Officials warn about their health against measles since Australia's F1 Grand Prix


Valtteri Bottas wins the Australian Grand Prix in front of the crowd near the start-finish line on Sunday.
Photo: Clive Mason (Getty Images)

It's been almost a week since the Australian Grand Prix and the start of the Formula 1 season, But the side effects of attending such an important event did not stop after the overly expensive concessions and the traffic disorder that drove them home. Friday, the government of the state of Victoria issue a health warning for those who attended the race.

The government health advisory, which is active from this publication, is for a confirmed case of measles on the track on weekends, where Valtteri Bottas won the first race of the year on his teammate Mercedes Lewis Hamilton. The warning says that the person with measles could have been in the contagious phase during the race, and that they have visited several areas of the track.

Here are the areas listed in the warning, for those who might also have been at great price:

Anyone who may have been exposed to measles during the race and likely to get the infection, said the warning, could see symptoms appear until April 4th. Susceptible persons include persons born during or since 1966 who do not have proof of two doses of a measles-containing vaccine or immunity to infection, and those who are immunocompromised.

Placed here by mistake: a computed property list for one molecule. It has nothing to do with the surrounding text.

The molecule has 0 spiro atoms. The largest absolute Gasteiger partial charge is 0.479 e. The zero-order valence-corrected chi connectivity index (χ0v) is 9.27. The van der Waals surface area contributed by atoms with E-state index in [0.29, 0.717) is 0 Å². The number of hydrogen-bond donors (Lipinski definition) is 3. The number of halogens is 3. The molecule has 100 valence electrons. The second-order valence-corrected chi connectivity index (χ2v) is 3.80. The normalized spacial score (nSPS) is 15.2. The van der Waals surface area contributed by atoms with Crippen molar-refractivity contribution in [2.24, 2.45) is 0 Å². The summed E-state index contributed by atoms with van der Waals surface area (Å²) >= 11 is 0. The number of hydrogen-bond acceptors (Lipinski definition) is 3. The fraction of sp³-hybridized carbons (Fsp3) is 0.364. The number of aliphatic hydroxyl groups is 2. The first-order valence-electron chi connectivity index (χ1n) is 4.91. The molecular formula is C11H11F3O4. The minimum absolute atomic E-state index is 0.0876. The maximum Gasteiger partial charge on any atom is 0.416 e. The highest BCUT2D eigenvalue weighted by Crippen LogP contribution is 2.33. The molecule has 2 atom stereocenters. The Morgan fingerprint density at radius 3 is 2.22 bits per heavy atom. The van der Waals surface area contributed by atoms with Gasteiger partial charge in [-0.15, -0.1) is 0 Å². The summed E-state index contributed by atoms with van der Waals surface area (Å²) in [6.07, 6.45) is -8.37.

Measles, a highly infectious disease caused by a virus that often leads to a big red rash can open up a person to worse, potentially deadly complications, should not really be a thing anymore. The vaccine used is 97% effective, according to the Centers for Disease Control and Prevention, but epidemics have occurred in regions such as Europe, the United States, the Philippines, Japan and elsewhere in the midst of the anti-vaccination movement and fears about vaccines.

The Australian health alert indicates that new cases of measles may present with fever, severe cough, red eyes and a rash. He also indicated that the infectious period of measles is between five and four days after the appearance of the rash, which means that there is a big window for spreading the virus.

Halfway through the warning, in bold, the Victorian government wrote that it was "a timely reminder for individuals to check their vaccination record" and to vaccinate against measles. The CDC evaluates effectiveness at 97%, after all, which is a higher percentage than many other things in which we put our faith.



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